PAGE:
Retirement: World's longest coffee break. travel blog

Elbow Lake

On the trail

Crossing the Elbow

Cross country hiking

The short approach - aka bush whacking

Entering the sub-alpine

Sub-alpine flower show

 

 

 

 

 

 

 

Back on the trail

 

 

 

Into the alpine

Pass ahead

Moss

 

 

Destination under the blue patch of sky

Sheep gallery

 

Pass in the background

A steep climb

Nearly there

Looking over the other side

 

Alpine flowers

 

Snack break

 

Selves portrait

Heading down

 

A little eratic

Looking back at the pass

Last look at the flowers

 

 

Piper creek a bit higher

Elbow River Valley

Piper Creek Drainage

Hippies on a stick

The road home

Back at Elbow Lake

 

 

Three Sisters from Iron Goat

Middle Sister and Moon

Movie Clips - Playback Requirements - Problems?

(MP4 - 10.35 MB)

Sub-alpine

(MP4 - 7.66 MB)

Alpine

(MP4 - 5.60 MB)

Heading to the pass

(MP4 - 8.88 MB)

At Piper Pass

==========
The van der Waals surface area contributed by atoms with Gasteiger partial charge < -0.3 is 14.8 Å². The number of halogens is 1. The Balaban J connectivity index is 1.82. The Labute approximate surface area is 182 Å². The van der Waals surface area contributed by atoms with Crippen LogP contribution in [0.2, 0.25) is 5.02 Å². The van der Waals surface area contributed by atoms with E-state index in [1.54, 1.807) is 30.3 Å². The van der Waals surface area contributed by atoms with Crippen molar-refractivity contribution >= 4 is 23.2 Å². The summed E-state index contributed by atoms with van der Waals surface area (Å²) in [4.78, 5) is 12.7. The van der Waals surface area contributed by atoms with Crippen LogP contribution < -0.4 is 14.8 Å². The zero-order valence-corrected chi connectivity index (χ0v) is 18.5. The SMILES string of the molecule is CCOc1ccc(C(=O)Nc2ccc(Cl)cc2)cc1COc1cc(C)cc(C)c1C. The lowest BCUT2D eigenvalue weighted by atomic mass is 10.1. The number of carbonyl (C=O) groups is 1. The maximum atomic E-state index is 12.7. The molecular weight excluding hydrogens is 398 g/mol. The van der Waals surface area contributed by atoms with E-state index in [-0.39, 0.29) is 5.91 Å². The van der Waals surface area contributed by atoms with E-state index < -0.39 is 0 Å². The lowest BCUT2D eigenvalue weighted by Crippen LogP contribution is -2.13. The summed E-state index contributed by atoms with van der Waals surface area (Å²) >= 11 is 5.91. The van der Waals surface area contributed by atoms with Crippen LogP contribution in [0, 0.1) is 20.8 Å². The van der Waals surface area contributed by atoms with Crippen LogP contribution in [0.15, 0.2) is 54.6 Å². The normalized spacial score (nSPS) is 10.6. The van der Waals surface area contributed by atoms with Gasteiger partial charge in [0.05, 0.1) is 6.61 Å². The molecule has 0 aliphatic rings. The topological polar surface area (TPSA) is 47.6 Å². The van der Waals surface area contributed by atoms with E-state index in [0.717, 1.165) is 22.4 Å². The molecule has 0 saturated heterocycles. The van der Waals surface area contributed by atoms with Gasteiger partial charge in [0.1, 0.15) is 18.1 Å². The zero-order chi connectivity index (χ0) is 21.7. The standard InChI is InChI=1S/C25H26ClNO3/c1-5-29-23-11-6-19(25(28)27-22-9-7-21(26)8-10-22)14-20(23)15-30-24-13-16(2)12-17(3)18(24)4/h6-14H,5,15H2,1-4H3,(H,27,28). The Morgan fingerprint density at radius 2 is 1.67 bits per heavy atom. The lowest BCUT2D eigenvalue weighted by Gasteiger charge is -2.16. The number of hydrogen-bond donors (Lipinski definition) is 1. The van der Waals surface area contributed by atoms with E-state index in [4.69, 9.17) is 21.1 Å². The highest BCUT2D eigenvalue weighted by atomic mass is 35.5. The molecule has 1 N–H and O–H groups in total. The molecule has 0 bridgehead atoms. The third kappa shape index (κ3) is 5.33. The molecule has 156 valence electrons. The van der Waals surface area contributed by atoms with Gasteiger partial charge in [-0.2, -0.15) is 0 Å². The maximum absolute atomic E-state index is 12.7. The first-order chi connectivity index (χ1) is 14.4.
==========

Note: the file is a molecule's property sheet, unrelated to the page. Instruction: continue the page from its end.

The hike to Piper Pass in August is one of the premier hikes in the rockies and definitely one of our favourites. It's not a difficult hike in terms of elevation gain (619m done mostly in 2 steep bursts) but it is a long one. Using the traditional route, the hike is close to 25km and can take up to 9 hours. Our guide book describes a shorter approach which cuts off about 5km and makes a big difference to the feet after a long day. The down side is that as is usual with short cuts in the mountains, it involves some route finding as well as some bush whacking. The hike starts with a steep climb to Elbow Lake (headwaters of the Elbow River) and follows the river through a broad valley. If you continued on the trail, you'd end up at the Little Elbow trails near Bragg Creek. We turned off the trail, rock hopped across the Elbow River, cut cross country through a pine forest, rock hopped Piper Creek and then intersected with the main Piper Pass trail (sounds a lot easier than it really was!). Soon after, we came out of the forest into sub-alpine meadows filled with an incredible display of most of the wildflowers that are typically found in the rockies. We had timed our hike well and we were there at the peak of the flower bloom, it was spectacular. After stopping to smell the flowers (and eat lunch), we continued up the trail to the alpine. Lots of flowers there as well but of the small, hardy variety. As we entered the alpine we encountered the only other people we'd seen on the hike, 2 people who were on their way down from the pass. More good timing, they had the pass to themselves and then it was our turn! As we started up the last section of the trail, we passed a herd of about 20 Big Horn Sheep scattered around the upper end of the valley. We likely kept them amused as they watched us struggle up the last steep section through loose shale, a real grunt! But the view from the top is spectacular and well worth the effort. We hung around and enjoyed the view before heading back down the trail in the beautiful late afternoon light. The creek and river crossings were a bit more interesting on the way back as the water levels had risen with the daytime temperatures. But we made it across both with dry feet and arrived back at the car after close to 8 hours on the trail. Just in time to hit the deck of the Iron Goat in Canmore for a Hogaarten, dinner and a view of the nearly full moon over the Three Sisters!



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